Chadwick Stokes – The Horse Comanche

Chadwick Stokes’ second album, The Horse Comanche, sounds like Paul Simon for the SnapChat generation.
On “Pine Needle Tea,” Stokes takes a foundation of woodsy marimba, lightweight guitars and galloping percussion and sprinkles it with the luminous harmonies of Simon and his one-time foil, Art Garfunkel, arming the whole affair with shimmering electric guitars a la Richard Thompson.  “Prison Blue Eyes” sounds like a Simon cut gone modernist, a reggae-styled pop song that bears all the harmonic and melodic trademarks of the latter’s “Mother And Child Reunion” period, infused with banging rivets of snare drum.
“I Want You Like A Seatbelt,” wherein Stokes says he “wants you across his lap,” is a hand-clapping two-step that owes it’s essence to the bedroom fantasy of “Cecilia.” There’s more Simon & Garfunkel harmonies on the title cut and, once it gets rolling, “Our Lives, Our Time” has the rapping lyrical patois of  “Me & Julio Down By The Schoolyard” (with a hint of late-era Dion DiMucci).
This is not to say Stokes’ is a Simon mockingbird. The buzzy guitars of “New Haven” are decidedly post-modern, “Dead Badger” owes more to Ben Harper than “Feelin’ Groovy” and the echoey metallic sheen of the album’s production (courtesy of Noah Georgeson, Brian Deck and Iron & Wine’s Sam Beam) is certainly more modern than “Mrs. Robinson.” But this is still Paul Simon for the modern ear, which is not a bad feather for Stokes to stick in his cap.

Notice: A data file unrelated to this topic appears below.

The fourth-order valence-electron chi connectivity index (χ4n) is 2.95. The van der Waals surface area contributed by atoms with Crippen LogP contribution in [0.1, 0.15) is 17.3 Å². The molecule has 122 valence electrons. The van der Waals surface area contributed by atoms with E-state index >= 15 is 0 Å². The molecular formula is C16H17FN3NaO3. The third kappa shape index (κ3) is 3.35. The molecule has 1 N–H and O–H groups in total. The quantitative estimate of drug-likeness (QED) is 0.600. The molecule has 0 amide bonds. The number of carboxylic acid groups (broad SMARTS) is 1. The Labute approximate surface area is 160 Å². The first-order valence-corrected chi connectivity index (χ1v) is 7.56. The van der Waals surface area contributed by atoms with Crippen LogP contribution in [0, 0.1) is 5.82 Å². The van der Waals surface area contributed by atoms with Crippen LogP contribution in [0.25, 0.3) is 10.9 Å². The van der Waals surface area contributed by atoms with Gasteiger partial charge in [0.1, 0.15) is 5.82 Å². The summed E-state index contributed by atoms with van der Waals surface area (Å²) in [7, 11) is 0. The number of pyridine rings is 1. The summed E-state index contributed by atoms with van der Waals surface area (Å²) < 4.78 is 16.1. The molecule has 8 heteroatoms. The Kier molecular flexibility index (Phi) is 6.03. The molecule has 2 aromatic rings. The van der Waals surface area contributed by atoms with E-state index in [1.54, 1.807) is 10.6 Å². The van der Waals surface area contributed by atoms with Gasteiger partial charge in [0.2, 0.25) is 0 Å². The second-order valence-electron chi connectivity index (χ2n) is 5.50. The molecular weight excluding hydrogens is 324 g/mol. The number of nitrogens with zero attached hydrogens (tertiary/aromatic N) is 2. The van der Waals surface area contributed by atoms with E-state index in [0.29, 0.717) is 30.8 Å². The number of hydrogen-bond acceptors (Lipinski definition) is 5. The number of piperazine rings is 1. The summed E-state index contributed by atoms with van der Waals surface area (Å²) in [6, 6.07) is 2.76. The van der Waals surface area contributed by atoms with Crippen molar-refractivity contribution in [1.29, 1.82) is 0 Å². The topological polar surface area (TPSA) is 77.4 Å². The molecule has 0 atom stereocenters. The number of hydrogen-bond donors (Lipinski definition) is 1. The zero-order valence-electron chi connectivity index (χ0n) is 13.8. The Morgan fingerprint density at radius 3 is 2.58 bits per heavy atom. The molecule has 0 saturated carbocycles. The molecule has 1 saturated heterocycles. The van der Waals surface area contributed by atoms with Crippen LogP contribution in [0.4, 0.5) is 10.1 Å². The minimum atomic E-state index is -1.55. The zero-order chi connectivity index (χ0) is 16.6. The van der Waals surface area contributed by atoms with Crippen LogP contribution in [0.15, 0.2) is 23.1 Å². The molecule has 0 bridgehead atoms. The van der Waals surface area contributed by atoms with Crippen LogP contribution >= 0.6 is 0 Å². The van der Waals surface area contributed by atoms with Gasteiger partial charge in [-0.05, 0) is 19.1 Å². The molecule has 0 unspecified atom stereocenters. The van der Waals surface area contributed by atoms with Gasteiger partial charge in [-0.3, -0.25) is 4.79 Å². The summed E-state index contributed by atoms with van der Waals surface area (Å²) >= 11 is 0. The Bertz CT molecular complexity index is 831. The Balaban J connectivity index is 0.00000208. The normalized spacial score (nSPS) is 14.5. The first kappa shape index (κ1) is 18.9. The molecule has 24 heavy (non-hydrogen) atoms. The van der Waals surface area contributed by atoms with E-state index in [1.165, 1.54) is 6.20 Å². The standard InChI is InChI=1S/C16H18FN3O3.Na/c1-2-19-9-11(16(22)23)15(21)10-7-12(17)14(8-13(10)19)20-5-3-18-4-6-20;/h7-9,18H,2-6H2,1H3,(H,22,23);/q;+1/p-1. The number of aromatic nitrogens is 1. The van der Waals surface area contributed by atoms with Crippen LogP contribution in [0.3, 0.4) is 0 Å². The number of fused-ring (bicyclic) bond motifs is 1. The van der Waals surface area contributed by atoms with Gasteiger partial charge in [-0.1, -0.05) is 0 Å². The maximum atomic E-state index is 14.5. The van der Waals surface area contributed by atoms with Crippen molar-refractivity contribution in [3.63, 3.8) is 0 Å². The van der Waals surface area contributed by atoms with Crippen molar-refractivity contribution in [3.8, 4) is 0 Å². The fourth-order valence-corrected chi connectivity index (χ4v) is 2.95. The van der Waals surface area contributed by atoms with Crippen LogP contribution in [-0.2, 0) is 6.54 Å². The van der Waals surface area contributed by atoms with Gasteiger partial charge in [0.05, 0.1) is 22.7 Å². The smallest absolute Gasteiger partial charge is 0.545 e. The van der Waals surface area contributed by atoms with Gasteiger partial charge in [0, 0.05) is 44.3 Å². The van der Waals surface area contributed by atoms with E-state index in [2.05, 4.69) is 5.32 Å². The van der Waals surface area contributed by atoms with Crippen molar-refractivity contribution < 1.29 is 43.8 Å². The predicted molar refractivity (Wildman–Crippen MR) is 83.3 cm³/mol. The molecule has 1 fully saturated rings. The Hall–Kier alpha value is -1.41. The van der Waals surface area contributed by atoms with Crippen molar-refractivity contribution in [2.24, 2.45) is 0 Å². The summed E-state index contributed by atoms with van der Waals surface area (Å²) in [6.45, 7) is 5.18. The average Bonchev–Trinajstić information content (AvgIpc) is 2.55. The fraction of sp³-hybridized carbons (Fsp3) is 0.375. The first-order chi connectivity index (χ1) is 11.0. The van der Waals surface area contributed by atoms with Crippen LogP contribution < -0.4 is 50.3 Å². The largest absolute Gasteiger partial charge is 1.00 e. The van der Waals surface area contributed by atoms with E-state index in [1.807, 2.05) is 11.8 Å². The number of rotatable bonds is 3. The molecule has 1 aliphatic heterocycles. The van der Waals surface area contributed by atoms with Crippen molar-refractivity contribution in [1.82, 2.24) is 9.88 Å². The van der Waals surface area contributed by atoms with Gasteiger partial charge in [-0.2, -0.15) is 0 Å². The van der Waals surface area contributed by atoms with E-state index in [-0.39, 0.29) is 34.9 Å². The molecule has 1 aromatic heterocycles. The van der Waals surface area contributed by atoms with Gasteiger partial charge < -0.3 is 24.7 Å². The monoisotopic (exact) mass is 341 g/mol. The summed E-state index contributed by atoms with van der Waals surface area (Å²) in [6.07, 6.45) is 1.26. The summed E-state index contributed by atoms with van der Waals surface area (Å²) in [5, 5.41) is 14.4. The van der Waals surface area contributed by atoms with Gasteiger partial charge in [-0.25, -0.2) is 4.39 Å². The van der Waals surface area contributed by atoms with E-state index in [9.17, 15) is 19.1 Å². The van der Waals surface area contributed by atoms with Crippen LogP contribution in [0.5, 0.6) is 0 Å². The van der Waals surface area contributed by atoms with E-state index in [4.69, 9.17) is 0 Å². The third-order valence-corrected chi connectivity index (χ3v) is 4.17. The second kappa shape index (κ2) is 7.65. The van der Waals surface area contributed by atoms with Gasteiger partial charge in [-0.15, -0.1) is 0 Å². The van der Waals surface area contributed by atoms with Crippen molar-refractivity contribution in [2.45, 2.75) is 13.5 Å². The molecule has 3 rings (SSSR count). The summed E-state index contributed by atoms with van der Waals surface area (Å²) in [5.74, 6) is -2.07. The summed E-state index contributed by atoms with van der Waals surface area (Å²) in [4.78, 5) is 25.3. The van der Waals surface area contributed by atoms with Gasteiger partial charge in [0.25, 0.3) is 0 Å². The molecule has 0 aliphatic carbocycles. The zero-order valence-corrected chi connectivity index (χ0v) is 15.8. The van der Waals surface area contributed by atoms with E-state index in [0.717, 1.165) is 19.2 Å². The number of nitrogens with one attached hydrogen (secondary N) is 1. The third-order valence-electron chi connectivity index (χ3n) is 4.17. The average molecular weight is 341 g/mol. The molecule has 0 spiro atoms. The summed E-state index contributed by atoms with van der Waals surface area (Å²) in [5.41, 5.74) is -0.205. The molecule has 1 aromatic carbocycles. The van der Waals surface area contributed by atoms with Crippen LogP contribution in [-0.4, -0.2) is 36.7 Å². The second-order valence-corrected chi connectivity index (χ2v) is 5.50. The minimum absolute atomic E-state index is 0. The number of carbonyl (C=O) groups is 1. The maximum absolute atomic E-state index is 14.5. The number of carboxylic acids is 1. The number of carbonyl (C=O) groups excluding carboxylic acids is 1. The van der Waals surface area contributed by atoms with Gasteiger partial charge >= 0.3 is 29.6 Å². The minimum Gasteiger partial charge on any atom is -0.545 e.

Rob Ickes & Trey Hensley – Before the Sun Goes Down

This is a damn good record, one that’ll bring happiness to Americana music lovers of all stripes.
Folks who like old time country will dig tunes like “Before The Sun Goes Down,” an easy-going fiddle and dobro number that would sound as comfortable on the radio of a ‘49 Chevy pickup as it does on a Spotify playlist. “I’d Rather be Gone,” with it’s lonesome pedal steel guitar, comes straight from the roadhouse jukebox songbook of Hank Williams while the beautiful ballad “More Than Roses” speaks to a later era of country music, when the likes of Marty Robbins ruled the radio airwaves.
On the bluegrass tip, there’s the ramblin’ “Little Cabin Home On The Hill,” a enthusiastic piece that highlights Hensley’s fine guitar playing. “Some folks called him ‘Lightnin’, but I just called him ‘Dad’,” they sing on their ode to “runnin’ shine” called “Lightnin'” but no words are necessary to get the jist of “Raisin’ The Dickens,” a rambunctious instrumental piece that gives everyone in the band a taste of the action.
Fans of contemporary country will probably like this album, too. Though the record harkens back to a sound of 50 years yore, the songs still sound fresh and new (and will probably be covered by the likes of Jason Aldean and Luke Bryan in just a moment’s time). Everybody knows Ickes is a dobro genius — still! — and everyone should know young Hensley (just 24 years old) is gifted with a voice that easily earns its comparisons to George Jones and Merle Haggard.
Yeah, this is just a damn good record of fine country music.

Justin Townes Earle – Absent Fathers